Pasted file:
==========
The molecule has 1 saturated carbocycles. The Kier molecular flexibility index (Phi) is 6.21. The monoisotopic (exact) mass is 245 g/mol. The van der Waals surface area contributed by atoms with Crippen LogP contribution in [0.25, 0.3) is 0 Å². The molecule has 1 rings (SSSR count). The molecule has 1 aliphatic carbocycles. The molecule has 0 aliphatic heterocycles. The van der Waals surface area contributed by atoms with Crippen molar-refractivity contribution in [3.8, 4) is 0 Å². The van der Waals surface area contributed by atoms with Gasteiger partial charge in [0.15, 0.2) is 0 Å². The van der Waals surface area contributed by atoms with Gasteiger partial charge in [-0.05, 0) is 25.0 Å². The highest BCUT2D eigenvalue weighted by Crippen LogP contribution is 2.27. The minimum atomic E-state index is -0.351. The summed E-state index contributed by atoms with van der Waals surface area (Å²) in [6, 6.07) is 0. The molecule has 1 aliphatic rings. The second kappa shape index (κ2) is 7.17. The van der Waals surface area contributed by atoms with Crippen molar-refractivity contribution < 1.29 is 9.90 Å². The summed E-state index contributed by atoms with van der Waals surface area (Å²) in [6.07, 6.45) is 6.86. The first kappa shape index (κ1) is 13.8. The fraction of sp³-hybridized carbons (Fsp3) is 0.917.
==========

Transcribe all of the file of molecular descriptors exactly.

The molecule has 1 saturated carbocycles. The Kier molecular flexibility index (Phi) is 6.21. The monoisotopic (exact) mass is 245 g/mol. The van der Waals surface area contributed by atoms with Crippen LogP contribution in [0.25, 0.3) is 0 Å². The molecule has 1 rings (SSSR count). The molecule has 1 aliphatic carbocycles. The molecule has 0 aliphatic heterocycles. The van der Waals surface area contributed by atoms with Crippen molar-refractivity contribution in [3.8, 4) is 0 Å². The van der Waals surface area contributed by atoms with Gasteiger partial charge in [0.15, 0.2) is 0 Å². The van der Waals surface area contributed by atoms with Gasteiger partial charge in [-0.05, 0) is 25.0 Å². The highest BCUT2D eigenvalue weighted by Crippen LogP contribution is 2.27. The minimum atomic E-state index is -0.351. The summed E-state index contributed by atoms with van der Waals surface area (Å²) in [6, 6.07) is 0. The molecule has 1 aliphatic rings. The second kappa shape index (κ2) is 7.17. The van der Waals surface area contributed by atoms with Crippen molar-refractivity contribution < 1.29 is 9.90 Å². The summed E-state index contributed by atoms with van der Waals surface area (Å²) in [6.07, 6.45) is 6.86. The first kappa shape index (κ1) is 13.8. The fraction of sp³-hybridized carbons (Fsp3) is 0.917.